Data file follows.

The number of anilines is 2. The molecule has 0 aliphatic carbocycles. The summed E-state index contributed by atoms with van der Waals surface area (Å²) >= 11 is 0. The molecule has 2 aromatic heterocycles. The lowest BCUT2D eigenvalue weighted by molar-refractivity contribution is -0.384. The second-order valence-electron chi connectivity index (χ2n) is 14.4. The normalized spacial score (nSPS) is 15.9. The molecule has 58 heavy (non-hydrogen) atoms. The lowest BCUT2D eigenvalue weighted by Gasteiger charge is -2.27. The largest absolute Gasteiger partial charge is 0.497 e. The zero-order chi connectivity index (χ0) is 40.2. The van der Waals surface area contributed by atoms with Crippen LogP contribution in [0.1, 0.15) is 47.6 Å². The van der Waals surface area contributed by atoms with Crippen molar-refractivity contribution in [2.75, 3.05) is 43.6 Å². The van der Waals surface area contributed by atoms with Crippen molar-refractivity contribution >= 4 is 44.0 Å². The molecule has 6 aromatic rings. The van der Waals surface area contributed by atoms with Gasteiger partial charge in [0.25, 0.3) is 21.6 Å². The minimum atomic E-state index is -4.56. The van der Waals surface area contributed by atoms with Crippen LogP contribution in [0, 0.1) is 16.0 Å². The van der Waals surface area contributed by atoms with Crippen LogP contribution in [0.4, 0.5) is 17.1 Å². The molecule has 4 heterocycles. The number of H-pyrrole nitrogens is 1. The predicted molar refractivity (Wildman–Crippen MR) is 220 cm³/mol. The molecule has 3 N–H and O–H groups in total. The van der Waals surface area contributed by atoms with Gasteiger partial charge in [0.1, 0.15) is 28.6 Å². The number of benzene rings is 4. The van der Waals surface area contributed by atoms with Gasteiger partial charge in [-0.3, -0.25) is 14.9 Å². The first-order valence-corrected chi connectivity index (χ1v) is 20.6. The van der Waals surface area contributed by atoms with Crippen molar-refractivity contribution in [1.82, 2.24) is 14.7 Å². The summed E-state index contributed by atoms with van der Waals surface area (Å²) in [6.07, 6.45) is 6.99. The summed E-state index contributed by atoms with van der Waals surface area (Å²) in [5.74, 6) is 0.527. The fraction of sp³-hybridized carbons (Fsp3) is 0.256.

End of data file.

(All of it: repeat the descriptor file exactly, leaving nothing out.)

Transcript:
The number of anilines is 2. The molecule has 0 aliphatic carbocycles. The summed E-state index contributed by atoms with van der Waals surface area (Å²) >= 11 is 0. The molecule has 2 aromatic heterocycles. The lowest BCUT2D eigenvalue weighted by molar-refractivity contribution is -0.384. The second-order valence-electron chi connectivity index (χ2n) is 14.4. The normalized spacial score (nSPS) is 15.9. The molecule has 58 heavy (non-hydrogen) atoms. The lowest BCUT2D eigenvalue weighted by Gasteiger charge is -2.27. The largest absolute Gasteiger partial charge is 0.497 e. The zero-order chi connectivity index (χ0) is 40.2. The van der Waals surface area contributed by atoms with Crippen LogP contribution in [0.1, 0.15) is 47.6 Å². The van der Waals surface area contributed by atoms with Crippen molar-refractivity contribution in [2.75, 3.05) is 43.6 Å². The van der Waals surface area contributed by atoms with Crippen molar-refractivity contribution >= 4 is 44.0 Å². The molecule has 6 aromatic rings. The van der Waals surface area contributed by atoms with Gasteiger partial charge in [0.25, 0.3) is 21.6 Å². The minimum atomic E-state index is -4.56. The van der Waals surface area contributed by atoms with Crippen LogP contribution in [0, 0.1) is 16.0 Å². The van der Waals surface area contributed by atoms with Crippen LogP contribution in [0.4, 0.5) is 17.1 Å². The molecule has 4 heterocycles. The number of H-pyrrole nitrogens is 1. The predicted molar refractivity (Wildman–Crippen MR) is 220 cm³/mol. The molecule has 3 N–H and O–H groups in total. The van der Waals surface area contributed by atoms with Gasteiger partial charge in [0.1, 0.15) is 28.6 Å². The number of benzene rings is 4. The van der Waals surface area contributed by atoms with Gasteiger partial charge in [-0.3, -0.25) is 14.9 Å². The first-order valence-corrected chi connectivity index (χ1v) is 20.6. The van der Waals surface area contributed by atoms with Crippen molar-refractivity contribution in [1.82, 2.24) is 14.7 Å². The summed E-state index contributed by atoms with van der Waals surface area (Å²) in [6.07, 6.45) is 6.99. The summed E-state index contributed by atoms with van der Waals surface area (Å²) in [5.74, 6) is 0.527. The fraction of sp³-hybridized carbons (Fsp3) is 0.256.